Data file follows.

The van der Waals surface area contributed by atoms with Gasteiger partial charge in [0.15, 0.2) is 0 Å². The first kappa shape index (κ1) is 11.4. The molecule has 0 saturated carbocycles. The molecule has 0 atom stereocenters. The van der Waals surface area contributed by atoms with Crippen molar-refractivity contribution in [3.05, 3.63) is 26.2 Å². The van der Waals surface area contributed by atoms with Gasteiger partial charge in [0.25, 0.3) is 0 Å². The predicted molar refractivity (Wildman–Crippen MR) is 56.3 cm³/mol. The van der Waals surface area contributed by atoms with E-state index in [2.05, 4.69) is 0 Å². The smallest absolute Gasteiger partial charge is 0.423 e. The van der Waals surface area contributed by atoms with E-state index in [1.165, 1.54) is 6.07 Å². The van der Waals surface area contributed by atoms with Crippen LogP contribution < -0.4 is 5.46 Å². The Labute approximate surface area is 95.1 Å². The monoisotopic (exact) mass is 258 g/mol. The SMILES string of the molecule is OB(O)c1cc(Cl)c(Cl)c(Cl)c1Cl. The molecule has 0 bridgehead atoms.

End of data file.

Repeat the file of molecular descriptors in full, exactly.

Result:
The van der Waals surface area contributed by atoms with Gasteiger partial charge in [0.15, 0.2) is 0 Å². The first kappa shape index (κ1) is 11.4. The molecule has 0 saturated carbocycles. The molecule has 0 atom stereocenters. The van der Waals surface area contributed by atoms with Crippen molar-refractivity contribution in [3.05, 3.63) is 26.2 Å². The van der Waals surface area contributed by atoms with Gasteiger partial charge in [0.25, 0.3) is 0 Å². The predicted molar refractivity (Wildman–Crippen MR) is 56.3 cm³/mol. The van der Waals surface area contributed by atoms with E-state index in [2.05, 4.69) is 0 Å². The smallest absolute Gasteiger partial charge is 0.423 e. The van der Waals surface area contributed by atoms with E-state index in [1.165, 1.54) is 6.07 Å². The van der Waals surface area contributed by atoms with Crippen LogP contribution < -0.4 is 5.46 Å². The Labute approximate surface area is 95.1 Å². The monoisotopic (exact) mass is 258 g/mol. The SMILES string of the molecule is OB(O)c1cc(Cl)c(Cl)c(Cl)c1Cl. The molecule has 0 bridgehead atoms.